## number theory

Here's an easy game that leads you straight to an unsolved question in maths.

The Fields medallist reveals the beauty of numbers, how he drew inspiration from Sanskrit maths and a Rubik's cube, and how his maths fits with his tabla playing.

We enjoyed Manjul Bhargava's Fields medal lecture so much we wanted to share it with you!

Manjul Bhargava is being honoured as a number theorist of "extraordinary creativity," with "a taste for simple problems of timeless beauty."

The natural numbers, 1, 2, 3, 4, ..., are nice. So what could be nicer than discovering interesting patterns within them?

This year has seen a flurry of results as mathematicians hunt down the elusive proof of the twin prime conjecture. Will they get their wish for Christmas this year?

Number theory is famous for problems that everyone can understand and that are easy to express, but that are fiendishly difficult to prove. Here are some of our favourites.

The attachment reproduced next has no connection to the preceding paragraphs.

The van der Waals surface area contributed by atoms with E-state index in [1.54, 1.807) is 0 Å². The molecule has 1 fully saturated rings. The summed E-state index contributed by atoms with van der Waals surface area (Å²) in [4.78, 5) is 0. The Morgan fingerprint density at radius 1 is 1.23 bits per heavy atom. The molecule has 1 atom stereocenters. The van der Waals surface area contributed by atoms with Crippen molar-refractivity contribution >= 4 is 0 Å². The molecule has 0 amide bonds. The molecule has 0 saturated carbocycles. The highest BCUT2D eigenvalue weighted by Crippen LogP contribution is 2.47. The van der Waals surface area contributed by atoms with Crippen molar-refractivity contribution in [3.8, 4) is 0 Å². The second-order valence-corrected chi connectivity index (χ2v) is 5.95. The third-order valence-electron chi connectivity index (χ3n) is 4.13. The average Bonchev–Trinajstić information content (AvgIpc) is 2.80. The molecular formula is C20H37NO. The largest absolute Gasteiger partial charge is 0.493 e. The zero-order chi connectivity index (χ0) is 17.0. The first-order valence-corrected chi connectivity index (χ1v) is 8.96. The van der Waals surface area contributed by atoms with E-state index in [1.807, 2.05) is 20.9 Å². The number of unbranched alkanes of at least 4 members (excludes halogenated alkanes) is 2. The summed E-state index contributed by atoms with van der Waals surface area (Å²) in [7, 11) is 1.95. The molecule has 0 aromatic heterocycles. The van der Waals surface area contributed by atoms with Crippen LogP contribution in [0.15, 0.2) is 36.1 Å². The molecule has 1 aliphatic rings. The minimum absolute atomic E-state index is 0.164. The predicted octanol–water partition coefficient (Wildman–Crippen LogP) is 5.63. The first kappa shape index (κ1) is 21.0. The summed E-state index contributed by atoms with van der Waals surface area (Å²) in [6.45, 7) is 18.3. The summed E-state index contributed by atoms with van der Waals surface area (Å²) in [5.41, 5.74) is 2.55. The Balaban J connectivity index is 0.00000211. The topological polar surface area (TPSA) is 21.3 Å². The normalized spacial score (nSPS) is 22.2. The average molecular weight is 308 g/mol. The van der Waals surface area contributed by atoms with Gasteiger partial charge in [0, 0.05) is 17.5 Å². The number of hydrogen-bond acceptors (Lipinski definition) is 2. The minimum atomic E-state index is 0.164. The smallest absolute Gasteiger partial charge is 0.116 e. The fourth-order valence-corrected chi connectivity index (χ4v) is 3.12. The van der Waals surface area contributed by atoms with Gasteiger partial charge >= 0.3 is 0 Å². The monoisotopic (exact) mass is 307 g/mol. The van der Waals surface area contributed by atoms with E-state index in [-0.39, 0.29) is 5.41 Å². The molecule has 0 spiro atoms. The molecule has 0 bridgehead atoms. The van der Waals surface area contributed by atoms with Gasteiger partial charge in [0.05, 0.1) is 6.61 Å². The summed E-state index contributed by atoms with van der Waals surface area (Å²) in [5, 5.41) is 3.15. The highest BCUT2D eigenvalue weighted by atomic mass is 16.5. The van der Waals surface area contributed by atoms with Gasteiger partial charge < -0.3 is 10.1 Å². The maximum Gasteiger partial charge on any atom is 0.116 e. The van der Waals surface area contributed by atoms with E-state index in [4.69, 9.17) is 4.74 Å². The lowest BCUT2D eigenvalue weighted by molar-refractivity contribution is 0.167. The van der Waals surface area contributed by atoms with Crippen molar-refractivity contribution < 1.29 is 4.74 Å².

Agreeing to pay £50,000 for something worth £2 wouldn't win you any haggling competitions. In mathematics, however, a similar result can bring you international acclaim. This is the case with recent progress towards the famous twin prime conjecture.

An "electric atomosphere" is not what you expect at a maths lecture. But it is what prevailed when Andrew Wiles announced his proof of a 350-year-old-old problem, Fermat's last theorem, exactly 20 years ago.

This year's Abel Prize has been awarded to the Belgian mathematician Pierre Deligne for "seminal contributions to algebraic geometry and for their transformative impact on number theory, representation theory, and related fields".